Monday, January 25, 2021

A Disturbing Masterpiece

I finally had a chance to watch Parasite, the South Korean film by director Bong Joon-ho that has been receiving both popular and critical accolades this past year. While I agree that it is a masterpiece of filmmaking and storytelling, I have to temper this statement by adding that I find it to be a disturbing masterpiece. 

 

A family of con artists from the lowest social stratum of South Korean society scams their way into the life of a wealthy family. Their plans were going smoothly, when an unexpected development leads to a battle between different parasites, and ultimately, tragedy. 

 

Personally, I feel that this movie can be looked at from many different angles. We can view it as a sociological study, highlighting the large chasm between the “haves” and “have-nots” in modern society. We can look at it as a psychological study, of how human beings could manipulate the minds of others. We can see it as a cautionary tale, or a morality play, that evil deeds will not go unpunished. We can even look at it from a theological standpoint - a parable of how the devil works – by insinuation, manipulation, and by spreading falsehood.

 

In the beginning of the film, we see that this family of con artists is destitute. They live in a sub-basement, and they even have to “bum” the Wi-Fi of neighbours or restaurants nearby. One day, the son is asked by a friend to tutor the daughter of a rich family who lives in a house worthy of Architectural Digest, and there the story begins. Who do we blame for the ultimate tragedy? Is it, as they say, society’s fault, that these people have to resort to such extreme measures in order to survive? Is the director making a comment about current South Korean society or, for that matter, modern society in general? Of course, these are questions without answers. Watch the film and judge for yourself.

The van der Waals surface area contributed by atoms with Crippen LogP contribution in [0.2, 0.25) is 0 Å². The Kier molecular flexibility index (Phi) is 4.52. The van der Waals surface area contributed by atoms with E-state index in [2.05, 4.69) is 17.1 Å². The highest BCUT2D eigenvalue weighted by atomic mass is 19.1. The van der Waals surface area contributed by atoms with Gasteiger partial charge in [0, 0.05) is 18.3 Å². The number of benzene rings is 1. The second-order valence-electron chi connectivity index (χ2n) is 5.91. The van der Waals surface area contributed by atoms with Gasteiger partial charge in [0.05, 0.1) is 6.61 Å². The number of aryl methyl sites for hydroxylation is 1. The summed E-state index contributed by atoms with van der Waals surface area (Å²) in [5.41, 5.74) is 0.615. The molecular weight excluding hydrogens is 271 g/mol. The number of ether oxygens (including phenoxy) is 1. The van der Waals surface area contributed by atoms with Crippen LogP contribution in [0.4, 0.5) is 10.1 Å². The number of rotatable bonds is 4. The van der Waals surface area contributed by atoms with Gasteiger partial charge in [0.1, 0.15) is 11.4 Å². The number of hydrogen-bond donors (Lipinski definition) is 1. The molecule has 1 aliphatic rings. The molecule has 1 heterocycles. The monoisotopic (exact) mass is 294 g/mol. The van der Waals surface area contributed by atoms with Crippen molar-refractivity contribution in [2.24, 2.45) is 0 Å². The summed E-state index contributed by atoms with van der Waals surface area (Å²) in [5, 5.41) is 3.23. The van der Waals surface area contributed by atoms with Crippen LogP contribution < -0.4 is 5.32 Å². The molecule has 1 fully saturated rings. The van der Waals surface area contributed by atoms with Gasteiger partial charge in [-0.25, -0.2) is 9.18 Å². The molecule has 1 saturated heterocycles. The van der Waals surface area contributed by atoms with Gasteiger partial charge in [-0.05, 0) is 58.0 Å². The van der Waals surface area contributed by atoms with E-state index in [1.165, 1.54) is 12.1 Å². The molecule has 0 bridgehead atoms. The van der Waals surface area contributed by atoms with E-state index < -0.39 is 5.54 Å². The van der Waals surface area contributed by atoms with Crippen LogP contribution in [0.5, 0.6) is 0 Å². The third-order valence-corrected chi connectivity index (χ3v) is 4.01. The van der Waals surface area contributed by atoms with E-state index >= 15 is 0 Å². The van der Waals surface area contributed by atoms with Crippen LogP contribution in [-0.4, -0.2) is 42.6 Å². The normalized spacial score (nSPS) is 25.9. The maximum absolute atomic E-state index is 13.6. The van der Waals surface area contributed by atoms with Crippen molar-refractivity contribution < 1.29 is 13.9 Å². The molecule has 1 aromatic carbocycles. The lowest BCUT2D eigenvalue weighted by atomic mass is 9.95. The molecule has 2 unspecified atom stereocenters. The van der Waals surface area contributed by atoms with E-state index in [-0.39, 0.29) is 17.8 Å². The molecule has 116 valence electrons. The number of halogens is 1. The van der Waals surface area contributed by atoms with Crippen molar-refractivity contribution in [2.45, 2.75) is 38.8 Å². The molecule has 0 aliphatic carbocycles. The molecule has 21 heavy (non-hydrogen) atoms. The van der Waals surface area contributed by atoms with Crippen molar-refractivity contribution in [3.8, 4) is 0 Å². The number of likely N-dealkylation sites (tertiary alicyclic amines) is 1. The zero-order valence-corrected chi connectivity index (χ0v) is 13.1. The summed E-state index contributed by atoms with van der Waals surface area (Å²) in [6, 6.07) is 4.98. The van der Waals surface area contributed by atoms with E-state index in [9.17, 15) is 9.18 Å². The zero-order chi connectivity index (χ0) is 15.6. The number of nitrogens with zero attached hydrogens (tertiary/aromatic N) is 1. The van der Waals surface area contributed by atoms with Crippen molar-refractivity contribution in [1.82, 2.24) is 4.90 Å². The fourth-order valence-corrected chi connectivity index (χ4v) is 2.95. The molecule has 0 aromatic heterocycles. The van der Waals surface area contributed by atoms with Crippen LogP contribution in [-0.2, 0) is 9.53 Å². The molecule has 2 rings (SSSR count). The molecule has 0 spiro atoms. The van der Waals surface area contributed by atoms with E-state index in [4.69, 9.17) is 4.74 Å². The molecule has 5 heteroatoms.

The director really highlights the stark contrast between the living conditions of the rich and poor, and yet, the wealthy people are not cast in a negative light. They are successful, and live well, but they are, even for the mother of the poor family, “nice”, if highly na├»ve, even gullible. But she then adds, “If I were rich, I would be nice too.”

 

This film also offers a glimpse into the depths of the wickedness of man, of psychological manipulation to achieve one’s ends, and of how easily it is to manipulate someone, as well as how human beings can be so easily manipulated sometimes. Once the con artists made their first dent in the wealthy family’s psyche, there is no stopping them. 

 

As a morality tale, I could not help but think whether justice is done at the end, or if the con artists got what they deserved. Of course, from a Judeo-Christian standpoint, wickedness and evil are not always punished in this lifetime. This present film reminds me very much of C. S. Lewis The Screwtape Letters, a satirical novel where a senior devil instructs a junior one how to lead a man to “Our Father Below”, which is of course the devil. In the film, the con artists use every trick in the devil’s playbook, looking for weaknesses in each of the family member and attacking it accordingly – insinuating, spreading lies and falsehoods, obfuscating, and manipulating. The novel, however, is written in a much more lighthearted manner. The present film has a much darker way of conveying the same message.

 

This is not an “enjoyable” film experience, not in our usual definition of movie as a way of enjoying our leisure. It is, in a way, a very difficult film to watch, to witness the unfolding of evil acts. Many friends say that they had trouble getting through it. To watch the innocent family being toyed with like laboratory animals is an almost oppressive experience that leaves me holding my breath many times. 

 

As much as I admire this stunning piece of filmmaking, I do find the sum of the experience somewhat unsatisfactory, and I come away with the feeling of having lived through an unsettling experience. There seems to be a lack of some degree of resolution, not a “happily ever after” type of resolution, but a rationalization of the irrational events described in the story. I guess for me what is missing at the end is some sense of redemption. That said, perhaps that is exactly what the director intended, to highlight the absurdity of real life.

 

Parasite is a sobering tale about the human condition, as well as humanity itself. It is a masterpiece to be sure, but as much as something portray evil can be referred to as such.